Men play a vital role in the safety of their female partners’ pregnancy and childbirth [12] especially due to their economic dominance and decision making power. It has been shown that some women’s access and utilization of Maternal and Child Health (MCH) services depends upon their partners [26]. For men to make the right decision for their wives regarding place of delivery and professional attention, they need to understand the importance of maternal health care utilization [27]. There is therefore a need to strategize on how to have men participate in designing and planning for maternal health services at the level of need, the community level. If men understand their role in maternal health services utilization, they are likely to ease some of the barriers cited in this study by responding to the needs of their pregnant women.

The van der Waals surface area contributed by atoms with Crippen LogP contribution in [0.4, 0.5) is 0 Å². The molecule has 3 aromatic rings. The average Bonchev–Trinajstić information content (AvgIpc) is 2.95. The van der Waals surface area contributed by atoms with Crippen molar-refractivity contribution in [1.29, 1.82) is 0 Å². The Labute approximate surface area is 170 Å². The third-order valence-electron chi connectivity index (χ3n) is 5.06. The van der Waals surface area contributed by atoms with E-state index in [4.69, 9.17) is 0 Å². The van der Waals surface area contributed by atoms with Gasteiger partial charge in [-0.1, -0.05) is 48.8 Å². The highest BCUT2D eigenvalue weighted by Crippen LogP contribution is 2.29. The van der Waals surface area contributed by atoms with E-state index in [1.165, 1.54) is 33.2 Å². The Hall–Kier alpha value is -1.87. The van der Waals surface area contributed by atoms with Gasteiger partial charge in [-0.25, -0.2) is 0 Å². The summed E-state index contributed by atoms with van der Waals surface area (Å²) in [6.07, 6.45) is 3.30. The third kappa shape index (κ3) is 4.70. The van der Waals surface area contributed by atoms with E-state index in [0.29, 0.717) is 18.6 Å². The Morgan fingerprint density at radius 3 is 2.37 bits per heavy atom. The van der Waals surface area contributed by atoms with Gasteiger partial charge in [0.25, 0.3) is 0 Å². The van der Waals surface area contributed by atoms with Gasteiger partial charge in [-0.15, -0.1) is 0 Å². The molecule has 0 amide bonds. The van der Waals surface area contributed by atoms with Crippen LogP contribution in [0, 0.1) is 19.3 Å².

Reforms in the health sector of many countries have been ongoing and have been associated with critical debates on who should take an active part in making informed decisions regarding setting priorities related to resource allocation and service delivery. Of the issues usually discussed critically is how to involve local communities in the reform processes and the role of professionals in which case controversy arises when some observers find the professionals downgrading others considered to be lay persons in the priority-setting process [28]. Calls for meaningful multisectoral partnerships with communities recognize that collaboration is central to ensure acceptable, appropriate, and effective responses to begin to tackle entrenched rural inequities [29]. Harnessing community capacity is integral to developing locally responsive health services [30] and is in the interest of communities and government as it draws together rural social capital, maximizes the innate, adaptive, inventive, and innovative nature of rural people [31], and leads to empowered communities capable of developing local solutions [32].